Trade Sabre Rattling Likely Drew in More Steel, Autos in June

U.S. import growth probably continued in June, with seaborne shipments rising 3% on a year earlier, Panjiva data shows. That was the fourth straight month of growth, and may be understated if the Petya virus delayed reporting from Maersk. Shipments from the EU led the way in absolute terms with 13% growth, while Vietnam was the fastest growing major market at 14%. The latter may be targeted by the forthcoming Omnibus report on the causes of the trade deficit. Uncertainty about, but expectations of, tariffs and quotas later in the summer likely drove a 9% rise in automotive imports and 27% jump in steel industry shipments. Based on performance so far, full year 2017 imports by sea may rise 3% on a year earlier, with slowing consumer sentiment being offset by still-bullish business expectations.

U.S. import growth continued in June, with Panjiva data showing reported seaborne shipments increased 2.8% on a year earlier. That was the fourth straight month of growth, though it was the slowest rate of expansion – excluding February’s holiday-driven decline – since September. The figures may be understated due to Maersk’s disruptions from the Petya computer virus at month end, as outlined in Panjiva research of June 28. The final reported figure may therefore be higher.


Chart shows total U.S. seaborne shipments. Note data is provisional due to late reporting shippers SourcePanjiva

The most significant contribution to growth came from suppliers in the European Union, which climbed 12.8% on a year earlier. That was a return to significant growth after a drop to a rate of just 1.4% a month prior. Imports from China and Hong Kong expanded 4.1% on a year earlier, while Taiwan and South Korea both saw a slowdown. Among the emerging markets Vietnam’s growth was fastest at 14.4%, accelerating the quarterly expansion to 10.3% from 6.7% in the first. The country may be a target for the Omnibus review of the causes of the trade deficit.


Chart segments U.S. imports by sea by country of origin on a three month trailing basis. Note data is provisional due to late reporting shippers. SourcePanjiva

Among key product lines the two “tariff sensitive” sectors of autos and steel both saw significant growth. In some regards the delays and uncertainty associated with policy moves may be generating a self-defeating spike in imports. Automotive industry imports – both parts and completed vehicles – increased 8.9%. That was the third straight month and brought the third quarter growth to 13.1%. With slowing U.S. sales there is a clear risk of significant inventory build.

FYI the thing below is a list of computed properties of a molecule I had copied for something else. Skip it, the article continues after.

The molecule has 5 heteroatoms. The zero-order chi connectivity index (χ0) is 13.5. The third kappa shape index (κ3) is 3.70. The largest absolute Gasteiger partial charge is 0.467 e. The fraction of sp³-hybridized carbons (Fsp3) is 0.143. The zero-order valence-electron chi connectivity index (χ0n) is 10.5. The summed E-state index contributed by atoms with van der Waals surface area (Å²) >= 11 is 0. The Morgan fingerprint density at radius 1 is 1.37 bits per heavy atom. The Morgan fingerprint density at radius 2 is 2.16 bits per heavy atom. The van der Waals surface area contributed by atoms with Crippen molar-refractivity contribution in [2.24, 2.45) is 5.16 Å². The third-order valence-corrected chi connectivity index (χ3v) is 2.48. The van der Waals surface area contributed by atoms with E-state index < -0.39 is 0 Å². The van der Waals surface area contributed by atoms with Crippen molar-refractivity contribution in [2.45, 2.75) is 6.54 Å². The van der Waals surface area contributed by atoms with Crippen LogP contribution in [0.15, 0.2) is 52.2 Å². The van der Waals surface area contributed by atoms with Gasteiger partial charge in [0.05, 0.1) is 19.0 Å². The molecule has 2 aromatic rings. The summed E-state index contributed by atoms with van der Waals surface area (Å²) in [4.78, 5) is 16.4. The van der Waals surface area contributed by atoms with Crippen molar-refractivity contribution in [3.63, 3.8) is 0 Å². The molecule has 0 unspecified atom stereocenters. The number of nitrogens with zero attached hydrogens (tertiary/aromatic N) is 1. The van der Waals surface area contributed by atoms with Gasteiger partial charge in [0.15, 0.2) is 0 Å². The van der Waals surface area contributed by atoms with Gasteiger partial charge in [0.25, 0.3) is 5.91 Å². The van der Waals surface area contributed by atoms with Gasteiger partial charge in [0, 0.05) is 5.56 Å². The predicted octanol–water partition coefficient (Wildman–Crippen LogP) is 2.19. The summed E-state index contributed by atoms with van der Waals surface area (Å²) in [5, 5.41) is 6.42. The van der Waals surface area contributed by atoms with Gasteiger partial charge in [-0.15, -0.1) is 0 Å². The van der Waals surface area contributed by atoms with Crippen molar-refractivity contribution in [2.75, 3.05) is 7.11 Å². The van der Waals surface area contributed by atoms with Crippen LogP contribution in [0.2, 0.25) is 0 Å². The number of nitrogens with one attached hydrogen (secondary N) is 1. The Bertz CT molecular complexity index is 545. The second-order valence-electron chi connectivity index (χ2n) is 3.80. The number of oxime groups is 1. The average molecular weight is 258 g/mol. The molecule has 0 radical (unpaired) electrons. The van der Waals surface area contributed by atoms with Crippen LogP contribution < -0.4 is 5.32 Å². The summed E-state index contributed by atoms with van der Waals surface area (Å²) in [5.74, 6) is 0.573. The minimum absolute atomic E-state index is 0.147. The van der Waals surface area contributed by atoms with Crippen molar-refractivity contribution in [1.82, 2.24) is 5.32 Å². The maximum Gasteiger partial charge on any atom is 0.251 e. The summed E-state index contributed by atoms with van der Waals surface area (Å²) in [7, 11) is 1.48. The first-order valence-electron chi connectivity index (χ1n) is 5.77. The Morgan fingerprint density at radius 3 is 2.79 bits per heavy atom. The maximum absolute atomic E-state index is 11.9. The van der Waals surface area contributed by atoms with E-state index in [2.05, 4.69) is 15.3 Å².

Imports of major steel products increased 26.5% in June, bringing the second quarter expansion to 27.0% after 9.2% growth in the first quarter. It appears clear that suppliers are building up stocks ahead of the Commerce Department’s section 232 review of the industry and risk of subsequent tariffs or quotas.


Data for shipments segmented by HS code for furnishings (HS 9401/3), autos and parts (8703/8), apparel (6110/6204), toys (9504), steel (7304/6/7) and oil (2709). Note data is provisional due to late reporting shippers. Source: Panjiva

Over the past six years 48.2% of full year shipments have been completed by the end of June – the back-end loading partly reflects the holiday gift-giving season, shipments for which start in August and September. On that basis full year 2017 shipments could increase 3.0% on a year earlier to 11.47 million.

One risk to this is that consumer sentiment is beginning to slow, as shown by the University of Michigan consumer sentiment survey which has dipped to pre-election lows. That has yet to be seen in retailers’ expectations – furniture imports increased 13.6% in June. As a counterpoint business managers' views are at their most positive since August 2015. Absent any broad-based, short-term protectionist measures from the government import growth should continue.


U.S. seaborne shipment data segmented by month SourcePanjiva

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